"Trun" Trun by ranger49
Trun Travel Guide: 3 reviews and 18 photos
We had been to Trun before - many years ago but had little memory of it.
We approached - driving through undulating countryside - on mainly straight and flat roads, bordered by recently harvested fields where birds occupied the stubble.
We were on our way to Vimoutiers via the Montormel Memorial. It was only when we passed the old fashioned marker standing at a cross road that it hit us - We were travelling the road of the encirclement towards the infamous" Couloir de la mort".
This corridor of death led to the Battleground in which the Occupying Army found themselves trapped by advancing Canadian, Polish, French, British and American Forces which succeeded in closing the Falaise Gap.
So began the beginning of the Liberation of France and the end of the war in Europe.
As we came into the main square, the old market place, now called Place de General de Gaulle, but with a corner close to the war memorial named Place du Canada, something felt not quite right, just a bit strange.
Too many newish buildings,many restored in traditional style - too few really old.
Atop the war memorial stood a French soldier in battle dress of WW1, and everywhere all around, flowers.
As we walked to the memorial and read the names and inscriptions on the base, particularly those of the 4th Canadian Armoured Division of the First Canadian Army, we began to realise something of what this old town must have suffered.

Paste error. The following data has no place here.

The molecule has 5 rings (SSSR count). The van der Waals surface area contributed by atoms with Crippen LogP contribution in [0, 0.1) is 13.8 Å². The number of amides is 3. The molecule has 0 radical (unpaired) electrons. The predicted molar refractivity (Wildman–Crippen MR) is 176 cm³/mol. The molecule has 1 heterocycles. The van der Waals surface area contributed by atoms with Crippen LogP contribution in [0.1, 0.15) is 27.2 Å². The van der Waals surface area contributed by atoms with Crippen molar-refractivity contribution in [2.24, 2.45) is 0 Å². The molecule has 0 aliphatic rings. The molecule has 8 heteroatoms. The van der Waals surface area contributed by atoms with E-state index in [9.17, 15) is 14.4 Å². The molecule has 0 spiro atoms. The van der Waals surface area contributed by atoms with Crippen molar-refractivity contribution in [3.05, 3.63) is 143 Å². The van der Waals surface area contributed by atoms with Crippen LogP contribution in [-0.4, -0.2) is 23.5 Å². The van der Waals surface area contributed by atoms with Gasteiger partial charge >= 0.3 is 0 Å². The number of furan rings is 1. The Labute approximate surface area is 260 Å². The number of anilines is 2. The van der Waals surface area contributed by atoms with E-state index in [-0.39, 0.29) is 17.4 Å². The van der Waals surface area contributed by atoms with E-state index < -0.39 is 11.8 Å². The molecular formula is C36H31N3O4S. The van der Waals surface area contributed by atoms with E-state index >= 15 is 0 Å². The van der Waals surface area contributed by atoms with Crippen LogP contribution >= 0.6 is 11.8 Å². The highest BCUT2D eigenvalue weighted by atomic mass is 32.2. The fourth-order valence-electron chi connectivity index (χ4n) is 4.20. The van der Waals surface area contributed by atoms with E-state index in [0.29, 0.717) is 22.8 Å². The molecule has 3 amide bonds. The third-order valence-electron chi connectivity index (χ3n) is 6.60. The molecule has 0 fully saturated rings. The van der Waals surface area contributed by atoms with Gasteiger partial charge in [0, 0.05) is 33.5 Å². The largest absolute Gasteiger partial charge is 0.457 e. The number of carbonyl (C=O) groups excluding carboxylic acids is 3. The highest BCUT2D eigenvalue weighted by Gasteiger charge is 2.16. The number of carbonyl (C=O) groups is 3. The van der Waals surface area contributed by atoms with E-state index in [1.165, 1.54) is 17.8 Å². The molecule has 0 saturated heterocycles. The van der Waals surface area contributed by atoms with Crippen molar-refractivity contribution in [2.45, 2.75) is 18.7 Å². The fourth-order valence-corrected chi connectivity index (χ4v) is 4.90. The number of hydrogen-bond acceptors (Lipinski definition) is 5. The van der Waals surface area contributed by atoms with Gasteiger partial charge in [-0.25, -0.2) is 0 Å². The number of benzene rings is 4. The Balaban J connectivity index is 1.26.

Later that day in the museum at Caudehard-MontMorel we saw pictures of the destruction wreaked on Trun - not only by the battling land forces but also by the falling bombs of the supporting Allied Airforces.
For some remarkable accounts and pictures of those days see -
The text is in French, but if you do not read French there are many photographs, specially on the chapters headed "Histoire" and "1944".
It was lunchtime as we walked around the deserted streets and squares. The colourful flower displays and sunshine, combined with the silence to create a profound sense of sadness for that terrible recent past.
But the proudly reconstructed public buildings were a defiant reminder that people too move on.
We sat at a small pavement cafe where a group of women were finishing their lunch and had our own cheerfully served cheese salads and a cup of cider. Just and ordinary day in a not so ordinary town.
The Last Battle of Normandy It was a last minute decision to vist this memorial after we picked up a leaflet in a... more travel advice
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